Given is a prime signature $S$ and an integer $x$. The task is to count how many integers $n$ exist such that $n \leq x$, and if $n = p_1^{k_1}p_2^{k_2}p_3^{k_3}p_4^{k_4}...$ then $S = (k_1,k_2,k_3,...)$. Let $C(S,x)$ be that count.

For example, if $S = (3,1,1)$ and $x=1000$ then there are $21$ such integers, being $$120, 168, 264, 280, 312, 408, 440, 456, 520, 552, 616, 680, 696, 728, 744, 760, 888, 920, 945, 952, 984$$

And so $C\big((3,1,1),1000\big )=21$. Notice that the order matters, so $270=2\cdot 3^3\cdot 5$ does not appear in this specific list. It would appear for $S=(1,3,1)$ for large enough $x$. The signature consists only of positive integers, and the primes are sorted in increasing order, $p_i<p_j$ for all $i<j$.

Currently I have thought of just $1$ approach for this:

  1. First, use recursion to generate such integers, keeping track of the currently generated integer $n$, and the index of the largest prime used, $i$.
  2. Once the last part of $S$ is reached, call it $k_m$, count the number of primes smaller than $\sqrt[k_m]{\frac xn}$ and make sure only primes larger than $p_i$ are included. That is, add $\pi \Big(\sqrt[k_m]{\frac xn}\Big) - \pi(p_i)=\pi \Big(\sqrt[k_m]{\frac xn}\Big) - i$ to the total count.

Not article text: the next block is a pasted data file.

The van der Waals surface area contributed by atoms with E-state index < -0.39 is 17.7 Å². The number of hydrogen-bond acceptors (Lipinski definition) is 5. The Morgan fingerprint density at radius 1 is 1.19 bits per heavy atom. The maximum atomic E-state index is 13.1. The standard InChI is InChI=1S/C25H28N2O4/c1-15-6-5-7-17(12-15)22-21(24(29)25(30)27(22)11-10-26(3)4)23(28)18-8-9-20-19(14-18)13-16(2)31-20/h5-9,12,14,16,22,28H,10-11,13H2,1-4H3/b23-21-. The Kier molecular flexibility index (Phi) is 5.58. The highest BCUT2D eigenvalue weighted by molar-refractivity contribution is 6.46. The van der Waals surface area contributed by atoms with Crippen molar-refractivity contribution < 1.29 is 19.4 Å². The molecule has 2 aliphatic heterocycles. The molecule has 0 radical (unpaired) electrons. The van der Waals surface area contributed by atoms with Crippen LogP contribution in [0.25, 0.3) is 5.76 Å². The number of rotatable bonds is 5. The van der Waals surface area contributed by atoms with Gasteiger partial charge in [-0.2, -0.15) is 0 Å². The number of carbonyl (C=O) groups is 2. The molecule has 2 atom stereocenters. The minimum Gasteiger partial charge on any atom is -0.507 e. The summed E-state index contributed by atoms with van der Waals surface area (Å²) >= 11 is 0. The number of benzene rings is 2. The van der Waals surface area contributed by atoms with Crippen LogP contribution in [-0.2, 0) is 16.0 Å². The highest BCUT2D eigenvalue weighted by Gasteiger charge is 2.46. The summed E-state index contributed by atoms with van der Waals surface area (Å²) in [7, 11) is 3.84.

It may be assumed the prime counting function implementation used for this algorithm is very efficient. Still, I have to compute $C(S,x)$ for thousands of signatures, and for $x=10^{12}$, so either my implementation of the above algorithm is lacking, or there is simply a better way to compute $C(S,x)$.

This is part of a recreational maths problem, but is in itself a nice problem, so any approaches to calculate the function efficiently are welcome.

  • $\begingroup$ Can you describe an actual example where it takes minutes or days to run your algorithm? $\endgroup$
    – John L.
    Oct 5, 2022 at 16:23
  • 1
    $\begingroup$ @JohnL. For example, $C\big ((2,1,1,1),10^{13} \big)$ takes about 30 minutes. $\endgroup$ Oct 5, 2022 at 19:29

1 Answer 1


Here is a complicated approach that might offer a modest improvement for values of $x$ of the size mentioned in your comment, when you want to compute $C(S,x)$ for many different $S$ and the same $x$:

Let me focus first on the case where $S$ has the form $S=(\cdots,1,1)$.

Let $f(u,v)$ be the number of integers of the form $p_1 p_2$ satisfying $u \le p_1<p_2$ and $p_1 p_2 \le v$. We can precompute a table that lets us compute $f(u,v)$ very rapidly whenever $u\le 10^3$, $v \le 10^6$.

A naive approach is to store $f(u,v)$ for all $u,v$ satisfying $u \le 10^3$, $v \le 10^6$. This can be stored in an array with $10^3 \times 10^6 = 10^9$ elements. We can fill in the array using the recurrence $f(u,v) = f(u+1,v)$ if $u$ is not prime, or $f(u,v) = f(u+1,v) + 1$ if $u$ is prime and $v/u$ is prime and $v>u^2$. In particular, for each $v$, start by computing $f(1000,v)$, then $f(999,v)$, then $f(998,v)$, etc.